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As investigations into tech giants' possible anti-competitive behavior multiply, authorities are beginning to tussle over turf — adding a new potential for discord to the regulatory chess game, Axios' Sara Fischer writes.
Why it matters: These probes are legally complex and historically difficult to pull off. There's bipartisan support right now for checking Big Tech's power, but the companies have enormous resources and remain popular, and fighting among regulators can only hamper their work.
Driving the news: Federal Trade Commission chairman Joe Simons has written a letter to the Justice Department's antitrust division complaining about the DOJ's behavior in handling disagreements over which agency has the authority to probe Facebook, the Wall Street Journal reports.
Be smart: Both agencies, under much pressure, have clashed over who has jurisdiction to investigate which companies.
The big picture: A growing list of media investigations are presenting evidence of tech platforms abusing their dominance to promote their own products and services.
The bottom line: Multiple probes can help regulators cover the vast territory they have set out to explore. But any time and resources they spend fighting each other will only benefit the companies they are seeking to hold accountable.
A worker at the Corning plant that makes glass for Apple iPhones. Photo: Apple
Apple said Tuesday it is awarding key supplier Corning with $250 million from the company's $5 billion Advanced Manufacturing Fund, designed to invest in U.S.-based companies that make parts for the company.
Why it matters: The move aims to help Corning with the massive R&D expense of coming up with ever stronger glass to go on the outside of the iPhone, Apple Watch and other products. The latest deal comes on top of $200 million Apple put into Corning in 2017.
Apple isn't saying exactly how the deal is structured, but it is part of a much broader relationship in which Apple and Corning work together on glass and billions of dollars change hands.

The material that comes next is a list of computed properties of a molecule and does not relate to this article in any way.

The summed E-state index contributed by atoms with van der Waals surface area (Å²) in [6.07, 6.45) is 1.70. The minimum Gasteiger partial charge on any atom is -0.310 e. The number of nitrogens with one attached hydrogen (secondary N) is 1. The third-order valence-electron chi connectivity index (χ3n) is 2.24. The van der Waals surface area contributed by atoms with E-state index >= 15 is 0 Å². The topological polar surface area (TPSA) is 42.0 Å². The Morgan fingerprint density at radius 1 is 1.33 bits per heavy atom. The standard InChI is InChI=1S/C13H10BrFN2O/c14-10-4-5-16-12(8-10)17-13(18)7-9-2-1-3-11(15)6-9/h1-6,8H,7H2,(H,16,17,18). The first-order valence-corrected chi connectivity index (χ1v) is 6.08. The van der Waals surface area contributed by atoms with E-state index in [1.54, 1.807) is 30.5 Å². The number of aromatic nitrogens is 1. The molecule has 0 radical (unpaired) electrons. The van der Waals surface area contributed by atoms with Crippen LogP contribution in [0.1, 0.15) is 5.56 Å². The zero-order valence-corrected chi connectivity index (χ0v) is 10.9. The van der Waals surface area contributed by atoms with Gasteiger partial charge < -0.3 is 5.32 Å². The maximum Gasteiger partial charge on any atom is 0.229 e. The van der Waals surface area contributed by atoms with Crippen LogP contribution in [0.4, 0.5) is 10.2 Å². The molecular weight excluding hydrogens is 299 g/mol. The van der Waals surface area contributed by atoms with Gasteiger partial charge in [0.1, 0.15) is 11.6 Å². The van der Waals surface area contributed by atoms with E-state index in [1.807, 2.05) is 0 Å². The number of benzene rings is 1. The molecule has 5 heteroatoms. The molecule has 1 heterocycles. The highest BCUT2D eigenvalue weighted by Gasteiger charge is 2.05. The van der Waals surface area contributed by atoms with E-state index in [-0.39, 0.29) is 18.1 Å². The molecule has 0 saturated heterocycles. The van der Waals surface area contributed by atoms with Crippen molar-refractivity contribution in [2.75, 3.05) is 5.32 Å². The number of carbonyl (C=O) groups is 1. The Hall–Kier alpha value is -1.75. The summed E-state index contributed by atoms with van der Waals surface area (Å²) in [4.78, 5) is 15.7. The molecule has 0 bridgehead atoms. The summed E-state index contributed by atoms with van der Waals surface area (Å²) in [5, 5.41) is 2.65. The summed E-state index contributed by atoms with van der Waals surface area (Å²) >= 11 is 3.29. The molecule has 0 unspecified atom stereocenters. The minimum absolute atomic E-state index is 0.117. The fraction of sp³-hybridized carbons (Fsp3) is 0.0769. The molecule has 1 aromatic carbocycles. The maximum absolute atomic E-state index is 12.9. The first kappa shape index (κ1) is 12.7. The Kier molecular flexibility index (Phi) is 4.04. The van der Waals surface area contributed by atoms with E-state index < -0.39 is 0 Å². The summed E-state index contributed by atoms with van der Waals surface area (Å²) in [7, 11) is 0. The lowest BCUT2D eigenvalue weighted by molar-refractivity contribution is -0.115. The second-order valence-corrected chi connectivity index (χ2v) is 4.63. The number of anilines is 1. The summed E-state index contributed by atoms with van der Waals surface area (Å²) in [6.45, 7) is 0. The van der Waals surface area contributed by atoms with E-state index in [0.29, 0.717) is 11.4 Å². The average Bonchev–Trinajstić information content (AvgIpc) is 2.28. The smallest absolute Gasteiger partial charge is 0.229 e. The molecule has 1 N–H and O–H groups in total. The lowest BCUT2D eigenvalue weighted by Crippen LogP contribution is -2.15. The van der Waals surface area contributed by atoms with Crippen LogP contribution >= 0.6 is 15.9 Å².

The bottom line: People talk about making iPhones in the U.S., but that's unlikely to happen. There are real iPhone manufacturing jobs in the U.S., but they are at suppliers like Corning.
Bill Gates, who donated $2 million to the MIT Media Lab at the request of pedophile Jeffrey Epstein, told Axios yesterday: "I wish I hadn't met with him."
"It was a dead end," Gates said in his first comments since his name surfaced among billionaires associated with Epstein, Axios' Mike Allen reports.
Why it matters: A Gates official told Ito, in an email obtained by Axios' Felix Salmon, that Gates wanted the $2 million unrestricted gift to be anonymous.
Asked if he feels used by Epstein, Gates told Mike: "I'd say I didn't have a ... business or personal relationship — I wouldn't go that far."
Gates, at the end of a phone interview about a new Gates Foundation report, "Examining Inequality," said: "I won't say I knew him that well, because he was introduced to me as somebody who could bring more people into philanthropy."
Go deeper: See the email from Gates' office.
The web's trade organization, the Internet Association, became the latest industry group to urge Congress to pass a national privacy law.
Why it matters: Industry organizations, individual companies and consumer groups all say they want privacy legislation. They probable vary in what they would like to see in such legislation, but there could well be room for something that all could get behind.
What they're saying: "Passing comprehensive, federal privacy legislation in the 116th Congress is a top priority for the internet industry," said IA president & CEO Michael Beckerman. "Internet companies stand ready with the broader business community to support unified, national privacy legislation."
Between the lines: California's state privacy law goes into effect Jan. 1, and much of the industry hoped to see less strict national rules pre-empt the state's measure first.
What's better than Cookie Monster? Cookie Monster and a puppy.